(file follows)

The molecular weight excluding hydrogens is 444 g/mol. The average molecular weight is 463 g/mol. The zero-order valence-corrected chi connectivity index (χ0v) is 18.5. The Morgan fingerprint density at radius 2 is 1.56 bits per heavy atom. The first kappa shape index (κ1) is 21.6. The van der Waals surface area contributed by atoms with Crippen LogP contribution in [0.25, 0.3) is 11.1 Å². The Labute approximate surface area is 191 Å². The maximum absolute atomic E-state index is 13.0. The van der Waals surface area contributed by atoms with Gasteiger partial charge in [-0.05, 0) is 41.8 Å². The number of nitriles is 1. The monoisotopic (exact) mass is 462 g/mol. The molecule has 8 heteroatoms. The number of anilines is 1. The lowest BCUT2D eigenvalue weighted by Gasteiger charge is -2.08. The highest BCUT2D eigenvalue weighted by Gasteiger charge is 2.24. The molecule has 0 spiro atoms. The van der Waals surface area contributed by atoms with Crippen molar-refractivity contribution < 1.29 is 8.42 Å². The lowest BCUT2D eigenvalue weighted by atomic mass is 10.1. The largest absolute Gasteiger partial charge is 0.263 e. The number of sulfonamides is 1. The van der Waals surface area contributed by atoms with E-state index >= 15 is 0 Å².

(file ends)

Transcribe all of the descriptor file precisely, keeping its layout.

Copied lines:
The molecular weight excluding hydrogens is 444 g/mol. The average molecular weight is 463 g/mol. The zero-order valence-corrected chi connectivity index (χ0v) is 18.5. The Morgan fingerprint density at radius 2 is 1.56 bits per heavy atom. The first kappa shape index (κ1) is 21.6. The van der Waals surface area contributed by atoms with Crippen LogP contribution in [0.25, 0.3) is 11.1 Å². The Labute approximate surface area is 191 Å². The maximum absolute atomic E-state index is 13.0. The van der Waals surface area contributed by atoms with Gasteiger partial charge in [-0.05, 0) is 41.8 Å². The number of nitriles is 1. The monoisotopic (exact) mass is 462 g/mol. The molecule has 8 heteroatoms. The number of anilines is 1. The lowest BCUT2D eigenvalue weighted by Gasteiger charge is -2.08. The highest BCUT2D eigenvalue weighted by Gasteiger charge is 2.24. The molecule has 0 spiro atoms. The van der Waals surface area contributed by atoms with Crippen molar-refractivity contribution < 1.29 is 8.42 Å². The lowest BCUT2D eigenvalue weighted by atomic mass is 10.1. The largest absolute Gasteiger partial charge is 0.263 e. The number of sulfonamides is 1. The van der Waals surface area contributed by atoms with E-state index >= 15 is 0 Å².